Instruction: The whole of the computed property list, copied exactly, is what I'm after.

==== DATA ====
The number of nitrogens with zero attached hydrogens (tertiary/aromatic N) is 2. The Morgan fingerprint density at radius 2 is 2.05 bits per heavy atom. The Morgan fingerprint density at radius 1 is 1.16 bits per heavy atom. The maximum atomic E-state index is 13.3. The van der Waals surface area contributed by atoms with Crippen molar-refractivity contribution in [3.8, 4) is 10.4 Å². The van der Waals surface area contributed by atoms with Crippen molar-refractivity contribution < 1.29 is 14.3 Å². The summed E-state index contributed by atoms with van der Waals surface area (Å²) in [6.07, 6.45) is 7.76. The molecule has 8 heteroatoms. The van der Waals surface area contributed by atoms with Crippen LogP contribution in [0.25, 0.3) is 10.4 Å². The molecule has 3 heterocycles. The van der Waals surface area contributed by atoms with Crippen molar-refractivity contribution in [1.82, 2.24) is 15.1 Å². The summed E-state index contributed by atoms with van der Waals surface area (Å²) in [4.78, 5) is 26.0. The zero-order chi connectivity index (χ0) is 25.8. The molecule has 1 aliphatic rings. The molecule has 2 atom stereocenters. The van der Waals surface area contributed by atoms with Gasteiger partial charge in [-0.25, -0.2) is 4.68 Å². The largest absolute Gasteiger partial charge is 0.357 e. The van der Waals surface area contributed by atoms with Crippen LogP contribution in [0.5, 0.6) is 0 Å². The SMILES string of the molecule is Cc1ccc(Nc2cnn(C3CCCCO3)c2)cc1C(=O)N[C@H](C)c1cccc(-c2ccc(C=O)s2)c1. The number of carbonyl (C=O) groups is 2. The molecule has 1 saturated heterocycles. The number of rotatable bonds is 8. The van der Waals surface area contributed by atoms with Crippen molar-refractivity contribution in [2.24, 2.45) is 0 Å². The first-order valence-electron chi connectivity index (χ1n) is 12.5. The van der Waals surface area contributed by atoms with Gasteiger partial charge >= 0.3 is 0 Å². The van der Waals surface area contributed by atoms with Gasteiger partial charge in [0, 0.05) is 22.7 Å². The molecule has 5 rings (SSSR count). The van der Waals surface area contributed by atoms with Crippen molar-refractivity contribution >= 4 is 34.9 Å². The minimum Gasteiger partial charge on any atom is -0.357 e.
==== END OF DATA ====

The number of nitrogens with zero attached hydrogens (tertiary/aromatic N) is 2. The Morgan fingerprint density at radius 2 is 2.05 bits per heavy atom. The Morgan fingerprint density at radius 1 is 1.16 bits per heavy atom. The maximum atomic E-state index is 13.3. The van der Waals surface area contributed by atoms with Crippen molar-refractivity contribution in [3.8, 4) is 10.4 Å². The van der Waals surface area contributed by atoms with Crippen molar-refractivity contribution < 1.29 is 14.3 Å². The summed E-state index contributed by atoms with van der Waals surface area (Å²) in [6.07, 6.45) is 7.76. The molecule has 8 heteroatoms. The van der Waals surface area contributed by atoms with Crippen LogP contribution in [0.25, 0.3) is 10.4 Å². The molecule has 3 heterocycles. The van der Waals surface area contributed by atoms with Crippen molar-refractivity contribution in [1.82, 2.24) is 15.1 Å². The summed E-state index contributed by atoms with van der Waals surface area (Å²) in [4.78, 5) is 26.0. The zero-order chi connectivity index (χ0) is 25.8. The molecule has 1 aliphatic rings. The molecule has 2 atom stereocenters. The van der Waals surface area contributed by atoms with Gasteiger partial charge in [-0.25, -0.2) is 4.68 Å². The largest absolute Gasteiger partial charge is 0.357 e. The van der Waals surface area contributed by atoms with Crippen LogP contribution in [0.5, 0.6) is 0 Å². The SMILES string of the molecule is Cc1ccc(Nc2cnn(C3CCCCO3)c2)cc1C(=O)N[C@H](C)c1cccc(-c2ccc(C=O)s2)c1. The number of carbonyl (C=O) groups is 2. The molecule has 1 saturated heterocycles. The number of rotatable bonds is 8. The van der Waals surface area contributed by atoms with Crippen molar-refractivity contribution in [2.24, 2.45) is 0 Å². The first-order valence-electron chi connectivity index (χ1n) is 12.5. The van der Waals surface area contributed by atoms with Gasteiger partial charge >= 0.3 is 0 Å². The van der Waals surface area contributed by atoms with Gasteiger partial charge in [0, 0.05) is 22.7 Å². The molecule has 5 rings (SSSR count). The van der Waals surface area contributed by atoms with Crippen molar-refractivity contribution >= 4 is 34.9 Å². The minimum Gasteiger partial charge on any atom is -0.357 e.